I’m A Celebrity’s Gwyrch Castle was once home for Kindertransport refugees

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I’m A Celebrity’s Gwyrch Castle was once home for Kindertransport refugees

The estate in Abergele, north Wales, features in the new series of the ITV reality show, but in 1939 it was also a safe haven for 96-year-old Henry Glanz and 200 other children

Francine Wolfisz is the Features Editor for Jewish News.

I’m A Celebrity…Get Me Out Of Here! contestants. Pictured: Vernon Kay, Beverley Callard, Sir Mo Farah CBE, Jessica Plummer, Shane Richie, Victoria Derbyshire, AJ Pritchard, Giovanna Fletcher, Hollie Arnold MBE and Jordan North.
I’m A Celebrity…Get Me Out Of Here! contestants. Pictured: Vernon Kay, Beverley Callard, Sir Mo Farah CBE, Jessica Plummer, Shane Richie, Victoria Derbyshire, AJ Pritchard, Giovanna Fletcher, Hollie Arnold MBE and Jordan North.

If walls really could talk, then the remains of Gwrych Castle in North Wales would certainly have a captive audience.

While many will know it as the new location of ITV’s reality show, I’m A Celebrity…Get Me Out Of Here!, the Abergele landmark has over the 200 years of its existence served as an aristocratic family house, a training venue for boxing, a medieval entertainment centre and even the backdrop of a Hollywood film. 

But for 96-year-old Henry Glanz, Gwrych Castle has served a far more special purpose than all of that – for it was here that he, alongside 200 other children on the Kindertransport found a safe haven from Nazi persecution.

Polish-born Glanz was just 15 when he bade farewell to his parents and brother, who were then living in Kiel, Germany, and made his way onto the train that would begin his long journey to Britain.

Gwrych Castle as it is today

At midnight on 1 September, 1939, the youngsters crossed the Dutch border. Just five hours later, the Nazi forces invaded Poland, prompting Henry to remark: “I must have been one of the last to get out.”

A ferry brought them to Harwich, then they embarked on a train to Liverpool Street and took another from Paddington up to North Wales. The entire journey took the best part of three days and, by the time they had arrived at their final destination, Britain was at war.

With just a few hours’ notice and the help of the Central British Fund (later known as World Jewish Relief), youth movement leader Arieh Handler managed to secure a home for the young refugees. 

The sprawling castle that stretches more than 1,500 feet and boasts expansive views of the Irish Sea would become a base for his movement, Bachad, which aimed to prepare the youngsters for pioneering life in Palestine. 

Bachad would later evolve into Bnei Akiva and it was here that the first national gathering of the youth movement took place in December 1940. But that was yet months in the making. When Glanz arrived, Gwrych Castle had not been lived in for many years and there were few amenities for the new residents.

Glanz, who today lives in East London, tells me: “When we arrived it was the middle of the night, it was dark and we had to sleep on straw beds. Apparently, the castle had been empty for 15 years. 

Henry Glanz at the castle in 1940, and today aged 96

“There was no electricity, no heating, no lighting and no toilets. We had no baths, so we had to wash in the Irish Sea. It was September, so it was quite cold and I discovered that salt water doesn’t dissolve soap!”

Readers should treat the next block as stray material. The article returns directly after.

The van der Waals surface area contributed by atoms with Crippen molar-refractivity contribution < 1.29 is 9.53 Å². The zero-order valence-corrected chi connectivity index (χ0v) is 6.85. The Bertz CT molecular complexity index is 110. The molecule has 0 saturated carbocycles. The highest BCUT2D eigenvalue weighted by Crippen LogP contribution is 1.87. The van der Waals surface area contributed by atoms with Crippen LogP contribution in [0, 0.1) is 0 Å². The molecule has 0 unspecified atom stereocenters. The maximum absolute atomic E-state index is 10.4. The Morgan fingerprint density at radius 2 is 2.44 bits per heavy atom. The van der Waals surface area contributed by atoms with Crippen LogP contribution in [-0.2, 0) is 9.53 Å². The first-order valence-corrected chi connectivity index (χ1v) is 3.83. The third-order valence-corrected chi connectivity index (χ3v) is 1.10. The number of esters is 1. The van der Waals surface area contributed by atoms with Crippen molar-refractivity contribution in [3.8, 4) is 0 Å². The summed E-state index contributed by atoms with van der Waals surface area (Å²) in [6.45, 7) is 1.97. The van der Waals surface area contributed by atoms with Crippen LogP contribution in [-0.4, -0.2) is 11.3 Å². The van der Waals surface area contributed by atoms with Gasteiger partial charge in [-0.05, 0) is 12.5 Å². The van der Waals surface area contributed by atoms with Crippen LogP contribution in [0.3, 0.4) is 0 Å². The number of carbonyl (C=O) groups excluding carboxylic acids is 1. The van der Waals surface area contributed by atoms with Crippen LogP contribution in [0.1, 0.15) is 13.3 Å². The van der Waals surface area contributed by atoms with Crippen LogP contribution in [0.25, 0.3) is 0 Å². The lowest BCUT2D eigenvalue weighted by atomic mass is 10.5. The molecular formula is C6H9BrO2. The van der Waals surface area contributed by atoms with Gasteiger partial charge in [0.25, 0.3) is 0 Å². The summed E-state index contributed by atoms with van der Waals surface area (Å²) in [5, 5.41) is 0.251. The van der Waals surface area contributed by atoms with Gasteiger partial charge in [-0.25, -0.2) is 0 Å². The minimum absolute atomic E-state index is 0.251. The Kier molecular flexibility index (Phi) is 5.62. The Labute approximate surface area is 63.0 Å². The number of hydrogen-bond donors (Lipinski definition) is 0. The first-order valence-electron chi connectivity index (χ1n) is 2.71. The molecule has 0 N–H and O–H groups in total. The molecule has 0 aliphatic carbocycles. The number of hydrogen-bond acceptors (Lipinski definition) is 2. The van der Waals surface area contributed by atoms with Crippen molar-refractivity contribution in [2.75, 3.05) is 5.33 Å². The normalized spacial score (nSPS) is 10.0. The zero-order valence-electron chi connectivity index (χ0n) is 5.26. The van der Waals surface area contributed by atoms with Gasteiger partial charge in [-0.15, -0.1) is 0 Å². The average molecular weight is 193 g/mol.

But despite their basic beginnings, “things eventually got better”.

Glanz recalls: “They set up Hebrew school and the Quakers from Abergele supplied us with furniture. It was a beautiful area and we worked for the local farmers. Some of the boys worked in the garages, while the girls helped out in the kitchen.”

While the youngsters tried to build some semblance of normality in their lives, they nevertheless worried about the family they had left behind. 

“We didn’t know anything about our parents,” says Glanz. 

Henry with his file kept by the Central British Fund (later known as World Jewish Relief)

Eventually, he discovered that his father Mordko had been ordered to leave Germany within 72 hours. He ended up in Belgium, while his mother, Esther, and 12-year-old brother, Joachim, were interned in Leipzig.

Glanz was able to write letters to them comprising just 25 words and via the Red Cross once a month.

He reveals: “I had a feeling my father censored some of my letters, because he didn’t want the Germans to know I was in England.”

After a short while, the letters to his mother came back following her deportation “to an unknown address”.

Years later, he discovered that his father had been murdered at Majdenek, while his mother and brother were taken to Auschwitz. 

Henry Glanz’s certificate of identity

After one year at Gwrych Castle, the youngsters were asked to leave when its owner, the 12th Earl of Dundonald, was forced to sell the estate for financial reasons and it was then requisitioned by the War Office. 

Glanz went on to live in different places, including Birmingham and London, where he was reunited iwith his sister, Gisella.

After the war, he served with the American army in Munich as a postal censor, before returning to England and meeting Bobbie, whom he married. She died aged 90 in 2016; they had been married for 67 years.

As for Gwrych Castle, Glanz has fond memories of the place he once called home and revisited it years later with his two sons during a family holiday to Wales.

“They were young at the time and got quite excited when we went to the castle. I showed them all the sights, all the secret passages.”

  • I’m A Celebrity…Get Me Out Of Here! continues every night on ITV, 9pm


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